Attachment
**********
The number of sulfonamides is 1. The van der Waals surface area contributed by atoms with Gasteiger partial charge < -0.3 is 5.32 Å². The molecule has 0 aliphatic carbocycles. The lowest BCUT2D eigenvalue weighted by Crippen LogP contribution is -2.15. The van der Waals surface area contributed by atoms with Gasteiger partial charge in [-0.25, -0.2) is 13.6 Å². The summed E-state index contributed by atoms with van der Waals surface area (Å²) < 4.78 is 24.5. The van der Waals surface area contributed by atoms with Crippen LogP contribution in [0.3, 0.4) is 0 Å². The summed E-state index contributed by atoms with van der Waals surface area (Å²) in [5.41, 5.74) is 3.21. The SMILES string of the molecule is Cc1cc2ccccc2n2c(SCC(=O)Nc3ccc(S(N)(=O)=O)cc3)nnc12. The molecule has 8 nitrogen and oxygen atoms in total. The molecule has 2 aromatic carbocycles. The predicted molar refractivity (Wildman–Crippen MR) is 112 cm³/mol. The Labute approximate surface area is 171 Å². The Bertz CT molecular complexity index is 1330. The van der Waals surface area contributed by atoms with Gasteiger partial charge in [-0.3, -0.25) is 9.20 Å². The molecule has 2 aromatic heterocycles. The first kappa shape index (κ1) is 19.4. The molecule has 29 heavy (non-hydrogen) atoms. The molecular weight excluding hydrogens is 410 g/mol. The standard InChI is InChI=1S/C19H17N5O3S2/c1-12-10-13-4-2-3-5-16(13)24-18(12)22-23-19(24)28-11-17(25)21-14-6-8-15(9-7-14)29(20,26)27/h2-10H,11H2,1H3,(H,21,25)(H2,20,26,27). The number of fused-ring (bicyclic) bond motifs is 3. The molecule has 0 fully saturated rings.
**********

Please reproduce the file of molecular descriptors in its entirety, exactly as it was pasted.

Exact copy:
The number of sulfonamides is 1. The van der Waals surface area contributed by atoms with Gasteiger partial charge < -0.3 is 5.32 Å². The molecule has 0 aliphatic carbocycles. The lowest BCUT2D eigenvalue weighted by Crippen LogP contribution is -2.15. The van der Waals surface area contributed by atoms with Gasteiger partial charge in [-0.25, -0.2) is 13.6 Å². The summed E-state index contributed by atoms with van der Waals surface area (Å²) < 4.78 is 24.5. The van der Waals surface area contributed by atoms with Crippen LogP contribution in [0.3, 0.4) is 0 Å². The summed E-state index contributed by atoms with van der Waals surface area (Å²) in [5.41, 5.74) is 3.21. The SMILES string of the molecule is Cc1cc2ccccc2n2c(SCC(=O)Nc3ccc(S(N)(=O)=O)cc3)nnc12. The molecule has 8 nitrogen and oxygen atoms in total. The molecule has 2 aromatic carbocycles. The predicted molar refractivity (Wildman–Crippen MR) is 112 cm³/mol. The Labute approximate surface area is 171 Å². The Bertz CT molecular complexity index is 1330. The van der Waals surface area contributed by atoms with Gasteiger partial charge in [-0.3, -0.25) is 9.20 Å². The molecule has 2 aromatic heterocycles. The first kappa shape index (κ1) is 19.4. The molecule has 29 heavy (non-hydrogen) atoms. The molecular weight excluding hydrogens is 410 g/mol. The standard InChI is InChI=1S/C19H17N5O3S2/c1-12-10-13-4-2-3-5-16(13)24-18(12)22-23-19(24)28-11-17(25)21-14-6-8-15(9-7-14)29(20,26)27/h2-10H,11H2,1H3,(H,21,25)(H2,20,26,27). The number of fused-ring (bicyclic) bond motifs is 3. The molecule has 0 fully saturated rings.